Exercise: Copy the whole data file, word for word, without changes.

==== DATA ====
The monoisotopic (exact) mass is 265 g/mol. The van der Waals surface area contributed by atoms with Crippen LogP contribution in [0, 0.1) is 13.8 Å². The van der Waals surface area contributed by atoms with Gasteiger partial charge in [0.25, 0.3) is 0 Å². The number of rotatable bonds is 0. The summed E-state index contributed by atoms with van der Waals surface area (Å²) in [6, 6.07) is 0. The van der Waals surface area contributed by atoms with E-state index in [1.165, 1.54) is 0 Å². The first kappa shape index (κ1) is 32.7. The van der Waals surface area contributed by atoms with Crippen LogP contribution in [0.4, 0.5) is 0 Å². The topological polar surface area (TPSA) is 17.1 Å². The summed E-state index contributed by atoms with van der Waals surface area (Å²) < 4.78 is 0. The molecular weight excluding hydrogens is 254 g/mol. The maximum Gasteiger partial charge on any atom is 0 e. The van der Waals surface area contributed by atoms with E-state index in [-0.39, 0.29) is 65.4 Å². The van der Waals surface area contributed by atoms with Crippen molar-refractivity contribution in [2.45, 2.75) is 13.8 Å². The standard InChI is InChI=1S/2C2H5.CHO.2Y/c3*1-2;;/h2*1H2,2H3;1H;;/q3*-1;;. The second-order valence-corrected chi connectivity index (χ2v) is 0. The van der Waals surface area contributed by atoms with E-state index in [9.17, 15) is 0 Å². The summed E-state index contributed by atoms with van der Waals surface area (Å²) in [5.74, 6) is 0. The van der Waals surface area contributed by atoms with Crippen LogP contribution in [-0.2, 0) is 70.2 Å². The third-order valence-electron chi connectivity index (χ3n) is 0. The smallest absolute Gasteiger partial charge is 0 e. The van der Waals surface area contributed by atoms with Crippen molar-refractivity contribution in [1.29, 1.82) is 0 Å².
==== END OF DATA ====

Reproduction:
The monoisotopic (exact) mass is 265 g/mol. The van der Waals surface area contributed by atoms with Crippen LogP contribution in [0, 0.1) is 13.8 Å². The van der Waals surface area contributed by atoms with Gasteiger partial charge in [0.25, 0.3) is 0 Å². The number of rotatable bonds is 0. The summed E-state index contributed by atoms with van der Waals surface area (Å²) in [6, 6.07) is 0. The van der Waals surface area contributed by atoms with E-state index in [1.165, 1.54) is 0 Å². The first kappa shape index (κ1) is 32.7. The van der Waals surface area contributed by atoms with Crippen LogP contribution in [0.4, 0.5) is 0 Å². The topological polar surface area (TPSA) is 17.1 Å². The summed E-state index contributed by atoms with van der Waals surface area (Å²) < 4.78 is 0. The molecular weight excluding hydrogens is 254 g/mol. The maximum Gasteiger partial charge on any atom is 0 e. The van der Waals surface area contributed by atoms with E-state index in [-0.39, 0.29) is 65.4 Å². The van der Waals surface area contributed by atoms with Crippen molar-refractivity contribution in [2.45, 2.75) is 13.8 Å². The standard InChI is InChI=1S/2C2H5.CHO.2Y/c3*1-2;;/h2*1H2,2H3;1H;;/q3*-1;;. The second-order valence-corrected chi connectivity index (χ2v) is 0. The van der Waals surface area contributed by atoms with E-state index in [9.17, 15) is 0 Å². The summed E-state index contributed by atoms with van der Waals surface area (Å²) in [5.74, 6) is 0. The van der Waals surface area contributed by atoms with Crippen LogP contribution in [-0.2, 0) is 70.2 Å². The third-order valence-electron chi connectivity index (χ3n) is 0. The smallest absolute Gasteiger partial charge is 0 e. The van der Waals surface area contributed by atoms with Crippen molar-refractivity contribution in [1.29, 1.82) is 0 Å².